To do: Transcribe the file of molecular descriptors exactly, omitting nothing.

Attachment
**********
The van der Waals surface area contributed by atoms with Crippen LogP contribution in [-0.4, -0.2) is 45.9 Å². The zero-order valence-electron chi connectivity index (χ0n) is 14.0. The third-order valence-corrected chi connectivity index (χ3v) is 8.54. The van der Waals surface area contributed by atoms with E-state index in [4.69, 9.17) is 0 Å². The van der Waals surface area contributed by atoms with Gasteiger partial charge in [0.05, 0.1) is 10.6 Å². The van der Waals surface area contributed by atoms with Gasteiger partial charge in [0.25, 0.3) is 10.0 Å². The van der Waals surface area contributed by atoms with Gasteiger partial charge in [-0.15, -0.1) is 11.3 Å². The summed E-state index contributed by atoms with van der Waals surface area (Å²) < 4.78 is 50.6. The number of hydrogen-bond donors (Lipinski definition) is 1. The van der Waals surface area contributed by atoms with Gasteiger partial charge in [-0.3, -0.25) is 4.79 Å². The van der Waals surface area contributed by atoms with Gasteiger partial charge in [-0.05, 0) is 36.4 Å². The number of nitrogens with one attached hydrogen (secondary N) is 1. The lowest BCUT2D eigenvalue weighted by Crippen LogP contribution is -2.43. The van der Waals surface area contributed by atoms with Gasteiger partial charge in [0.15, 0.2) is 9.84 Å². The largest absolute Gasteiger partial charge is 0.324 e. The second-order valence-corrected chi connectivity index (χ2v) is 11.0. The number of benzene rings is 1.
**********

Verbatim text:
The van der Waals surface area contributed by atoms with Crippen LogP contribution in [-0.4, -0.2) is 45.9 Å². The zero-order valence-electron chi connectivity index (χ0n) is 14.0. The third-order valence-corrected chi connectivity index (χ3v) is 8.54. The van der Waals surface area contributed by atoms with E-state index in [4.69, 9.17) is 0 Å². The van der Waals surface area contributed by atoms with Gasteiger partial charge in [0.05, 0.1) is 10.6 Å². The van der Waals surface area contributed by atoms with Gasteiger partial charge in [0.25, 0.3) is 10.0 Å². The van der Waals surface area contributed by atoms with Gasteiger partial charge in [-0.15, -0.1) is 11.3 Å². The summed E-state index contributed by atoms with van der Waals surface area (Å²) < 4.78 is 50.6. The number of hydrogen-bond donors (Lipinski definition) is 1. The van der Waals surface area contributed by atoms with Gasteiger partial charge in [-0.3, -0.25) is 4.79 Å². The van der Waals surface area contributed by atoms with Gasteiger partial charge in [-0.05, 0) is 36.4 Å². The number of nitrogens with one attached hydrogen (secondary N) is 1. The lowest BCUT2D eigenvalue weighted by Crippen LogP contribution is -2.43. The van der Waals surface area contributed by atoms with Gasteiger partial charge in [0.15, 0.2) is 9.84 Å². The largest absolute Gasteiger partial charge is 0.324 e. The second-order valence-corrected chi connectivity index (χ2v) is 11.0. The number of benzene rings is 1.